Dutiful daughter Arabella Shelley is bitterly unhappy at home with her tyrannical father. Both her sisters have run away and the future looks bleak until handsome Rafe Calne, Viscount Hadleigh, sweeps her off her feet. A few weeks, later pregnant and abandoned, Bella sets out to force Viscount Hadleigh to do the right thing. And he does – the problem is, it isn’t the viscount she had been expecting…
In my opinion, Louise Allen is one of the consistently good authors in the Harlequin Historical stable, so I will usually consider buying her books as they come out. Last year, I think it was, I got a Kindle version of this title, but haven’t got around to reading it; so when I saw it was on my library’s digital audio service, I thought I’d give it a listen.
With audiobooks, of course the choice of narrator is crucial as they can make or break the book. Here it’s Jilly Bond, and I thought she was pretty good. Her voices for the male characters didn’t make me cringe and she was especially good as the dutiful and insecure heroine, Arabella Shelley.
I believe this is the second in the series of books about the Shelley sisters, and although I haven’t read or listened to the others, I don’t think you have to do that in order to enjoy this one.
Arabella and her two sisters live with their tyrannical father, a vicar, who expects them to remain unmarried and to look after him in his old age. Her other sisters have run away from home, leaving Arabella to bear the brunt of her father’s displeasure and despotism. Desperate to escape herself, she is blinded by the good looks and charm of Rafe, Viscount Hadleigh – and naïvely believes his protestations of love and promise of marriage. He seduces her and leaves her pregnant.
A few weeks later, Arabella sneaks away from the vicarage and makes her way to Hadleigh’s estate. Arriving tired, cold and hungry, she confronts her seducer – only to discover that the man she thinks is Rafe is actually his brother, Elliott, Rafe having died a few days earlier.
Unlike his brother, Elliott has a strong sense of honour, and feels he must do right by Arabella in order to atone for his brother’s irresponsibility and to bring up her child – if it is a son – as his heir.
The story is unoriginal, but well-told and I thought the author handled the conflicting emotions of the hero and heroine very well indeed. Both Elliott and Arabella are so intent on doing what they perceive their duty by each other to the extent that each fails to realise that the notion of doing one’s duty – whether in the bedroom or the breakfast-room isn’t going to be enough to make their marriage work.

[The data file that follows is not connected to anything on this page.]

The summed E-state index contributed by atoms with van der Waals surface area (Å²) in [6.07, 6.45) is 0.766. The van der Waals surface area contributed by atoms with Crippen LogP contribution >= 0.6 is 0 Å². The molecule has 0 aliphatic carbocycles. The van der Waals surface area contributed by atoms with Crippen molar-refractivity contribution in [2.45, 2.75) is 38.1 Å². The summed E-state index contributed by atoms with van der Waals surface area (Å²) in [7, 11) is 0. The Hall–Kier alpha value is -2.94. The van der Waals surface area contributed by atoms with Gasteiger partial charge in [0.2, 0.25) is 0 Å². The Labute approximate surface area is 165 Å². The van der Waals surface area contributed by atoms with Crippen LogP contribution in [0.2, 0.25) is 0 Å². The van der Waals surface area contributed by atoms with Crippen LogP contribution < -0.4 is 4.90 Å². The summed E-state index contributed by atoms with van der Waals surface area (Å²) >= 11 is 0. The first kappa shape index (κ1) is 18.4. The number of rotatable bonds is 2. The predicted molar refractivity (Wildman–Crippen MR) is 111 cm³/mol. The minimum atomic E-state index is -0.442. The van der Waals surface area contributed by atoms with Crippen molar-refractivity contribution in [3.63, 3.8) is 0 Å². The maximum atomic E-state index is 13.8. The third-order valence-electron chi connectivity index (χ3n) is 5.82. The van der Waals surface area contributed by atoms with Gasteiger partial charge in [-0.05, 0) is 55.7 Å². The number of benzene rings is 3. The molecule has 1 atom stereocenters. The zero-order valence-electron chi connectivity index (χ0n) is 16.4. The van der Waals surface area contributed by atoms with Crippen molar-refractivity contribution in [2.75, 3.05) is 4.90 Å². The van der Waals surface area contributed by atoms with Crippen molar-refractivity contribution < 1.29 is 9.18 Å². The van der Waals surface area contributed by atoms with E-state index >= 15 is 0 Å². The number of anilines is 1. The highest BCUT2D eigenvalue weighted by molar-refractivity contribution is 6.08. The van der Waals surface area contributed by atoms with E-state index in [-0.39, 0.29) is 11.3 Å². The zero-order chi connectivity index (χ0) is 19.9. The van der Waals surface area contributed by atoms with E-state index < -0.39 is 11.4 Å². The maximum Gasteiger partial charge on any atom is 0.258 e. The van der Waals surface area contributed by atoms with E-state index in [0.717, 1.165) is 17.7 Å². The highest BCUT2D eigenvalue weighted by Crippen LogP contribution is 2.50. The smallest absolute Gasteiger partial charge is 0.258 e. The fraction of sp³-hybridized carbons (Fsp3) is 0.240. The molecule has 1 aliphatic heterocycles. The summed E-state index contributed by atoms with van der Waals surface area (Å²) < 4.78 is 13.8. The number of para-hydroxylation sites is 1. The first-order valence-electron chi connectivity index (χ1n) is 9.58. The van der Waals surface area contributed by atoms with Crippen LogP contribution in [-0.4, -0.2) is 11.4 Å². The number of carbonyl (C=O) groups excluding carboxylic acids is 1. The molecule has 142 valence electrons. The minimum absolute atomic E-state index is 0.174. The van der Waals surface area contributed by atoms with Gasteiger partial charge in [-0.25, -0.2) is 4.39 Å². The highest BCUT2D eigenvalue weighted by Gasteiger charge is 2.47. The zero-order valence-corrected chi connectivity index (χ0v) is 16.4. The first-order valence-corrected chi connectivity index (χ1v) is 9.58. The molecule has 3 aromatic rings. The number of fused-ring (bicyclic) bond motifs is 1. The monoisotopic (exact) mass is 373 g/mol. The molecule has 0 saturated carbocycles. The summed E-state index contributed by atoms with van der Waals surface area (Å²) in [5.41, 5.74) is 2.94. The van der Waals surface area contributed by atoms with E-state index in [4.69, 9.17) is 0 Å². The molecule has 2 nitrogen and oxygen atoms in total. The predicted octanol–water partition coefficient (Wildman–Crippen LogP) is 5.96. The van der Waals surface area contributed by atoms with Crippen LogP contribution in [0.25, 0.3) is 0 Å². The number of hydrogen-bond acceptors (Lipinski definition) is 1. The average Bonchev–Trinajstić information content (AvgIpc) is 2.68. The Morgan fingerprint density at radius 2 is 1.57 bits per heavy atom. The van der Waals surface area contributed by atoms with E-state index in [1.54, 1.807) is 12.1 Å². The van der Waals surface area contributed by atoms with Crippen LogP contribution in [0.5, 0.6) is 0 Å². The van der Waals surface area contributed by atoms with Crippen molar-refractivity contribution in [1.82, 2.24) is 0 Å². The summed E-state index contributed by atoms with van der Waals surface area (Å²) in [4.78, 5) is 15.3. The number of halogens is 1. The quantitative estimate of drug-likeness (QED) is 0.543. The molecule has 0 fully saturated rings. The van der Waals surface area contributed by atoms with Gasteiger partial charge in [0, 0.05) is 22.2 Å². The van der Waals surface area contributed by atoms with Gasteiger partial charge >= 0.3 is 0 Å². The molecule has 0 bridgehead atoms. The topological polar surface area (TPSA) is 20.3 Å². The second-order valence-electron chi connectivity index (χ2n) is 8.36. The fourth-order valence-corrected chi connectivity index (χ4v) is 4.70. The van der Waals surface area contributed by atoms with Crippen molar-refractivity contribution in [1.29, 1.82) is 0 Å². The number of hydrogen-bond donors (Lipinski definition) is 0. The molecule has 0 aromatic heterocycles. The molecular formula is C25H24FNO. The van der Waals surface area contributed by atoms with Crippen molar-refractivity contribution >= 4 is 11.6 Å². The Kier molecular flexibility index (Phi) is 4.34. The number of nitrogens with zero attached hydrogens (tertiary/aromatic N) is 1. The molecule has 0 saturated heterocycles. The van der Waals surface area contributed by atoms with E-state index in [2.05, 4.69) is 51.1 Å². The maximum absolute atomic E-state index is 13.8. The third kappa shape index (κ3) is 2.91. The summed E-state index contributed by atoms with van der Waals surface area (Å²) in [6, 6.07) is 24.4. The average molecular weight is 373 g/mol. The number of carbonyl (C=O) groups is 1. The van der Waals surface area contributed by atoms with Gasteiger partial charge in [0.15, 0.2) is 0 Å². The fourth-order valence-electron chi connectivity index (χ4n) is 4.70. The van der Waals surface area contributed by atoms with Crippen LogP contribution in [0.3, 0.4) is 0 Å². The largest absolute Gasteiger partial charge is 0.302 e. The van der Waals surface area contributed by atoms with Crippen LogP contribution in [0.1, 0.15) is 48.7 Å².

Arabella’s lack of self-confidence in her ability to satisfy her husband in bed is quite natural given her experience with Rafe, who was not only manipulative, but cruel; and I liked that this part of the story wasn’t allowed to drag on for too long. Arabella and Elliott begin to feel comfortable with each other and to work as a team over improvements to the estate; and Elliott begins to realise that he has married a woman who is more than capable of maintaining her position as his viscountess. But the rot begins to set in when Elliott starts to resent the fact that, should Arabella’s baby be a boy, Rafe’s son will inherit his title and estate rather than a son of his own. He knows his feelings do him no credit and actually I thought this was very realistic; Elliot is not perfect, but a man struggling to do the right thing. He is open with Arabella about his feelings – for the most part, lack of communication is not an issue between them – but even so, he cannot forgive himself for feeling as he does. But despite his misgivings, he is there for Arabella when she needs him, and surprises himself when he discovers the love he has for the child once it’s born.
Of course, all is eventually worked through and Arabella and Elliott get their HEA, including, right at the end, the reappearance of one of Arabella’s long-lost sisters.
I thought this was a decently-written story, which, while predictable in outcome, had depth to it in terms of the way it dealt with some of the more difficult emotional aspects of the narrative. The fact of Arabella’s previous relationship with the hero’s brother was not put easily aside, but wasn’t made so much of it that it was difficult to reconcile with the eventual HEA. And I liked that Allen didn’t shy away from showing Elliott in a less than heroic light over his feelings about the baby.
All in all, I liked the story and I thought that the chosen narrator did a very good job. I would certainly not be averse to listening to more audiobooks read by Jilly Bond.